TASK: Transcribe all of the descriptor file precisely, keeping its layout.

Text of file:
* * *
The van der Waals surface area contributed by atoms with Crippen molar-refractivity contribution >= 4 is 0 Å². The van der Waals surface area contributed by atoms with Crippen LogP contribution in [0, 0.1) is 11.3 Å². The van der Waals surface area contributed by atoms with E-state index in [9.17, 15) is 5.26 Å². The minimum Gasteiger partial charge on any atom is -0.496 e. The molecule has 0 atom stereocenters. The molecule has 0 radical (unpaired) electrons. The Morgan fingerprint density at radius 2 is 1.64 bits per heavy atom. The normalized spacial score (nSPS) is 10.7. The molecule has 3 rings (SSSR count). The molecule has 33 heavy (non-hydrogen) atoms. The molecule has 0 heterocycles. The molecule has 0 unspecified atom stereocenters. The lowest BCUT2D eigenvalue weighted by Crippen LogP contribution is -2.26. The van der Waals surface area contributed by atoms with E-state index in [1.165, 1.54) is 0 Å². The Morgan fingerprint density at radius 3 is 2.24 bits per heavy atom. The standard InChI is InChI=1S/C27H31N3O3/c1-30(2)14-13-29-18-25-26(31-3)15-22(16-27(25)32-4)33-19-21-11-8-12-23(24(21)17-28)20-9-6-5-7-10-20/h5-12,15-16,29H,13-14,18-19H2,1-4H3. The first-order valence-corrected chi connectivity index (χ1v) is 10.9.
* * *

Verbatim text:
The van der Waals surface area contributed by atoms with Crippen molar-refractivity contribution >= 4 is 0 Å². The van der Waals surface area contributed by atoms with Crippen LogP contribution in [0, 0.1) is 11.3 Å². The van der Waals surface area contributed by atoms with E-state index in [9.17, 15) is 5.26 Å². The minimum Gasteiger partial charge on any atom is -0.496 e. The molecule has 0 atom stereocenters. The molecule has 0 radical (unpaired) electrons. The Morgan fingerprint density at radius 2 is 1.64 bits per heavy atom. The normalized spacial score (nSPS) is 10.7. The molecule has 3 rings (SSSR count). The molecule has 33 heavy (non-hydrogen) atoms. The molecule has 0 heterocycles. The molecule has 0 unspecified atom stereocenters. The lowest BCUT2D eigenvalue weighted by Crippen LogP contribution is -2.26. The van der Waals surface area contributed by atoms with E-state index in [1.165, 1.54) is 0 Å². The Morgan fingerprint density at radius 3 is 2.24 bits per heavy atom. The standard InChI is InChI=1S/C27H31N3O3/c1-30(2)14-13-29-18-25-26(31-3)15-22(16-27(25)32-4)33-19-21-11-8-12-23(24(21)17-28)20-9-6-5-7-10-20/h5-12,15-16,29H,13-14,18-19H2,1-4H3. The first-order valence-corrected chi connectivity index (χ1v) is 10.9.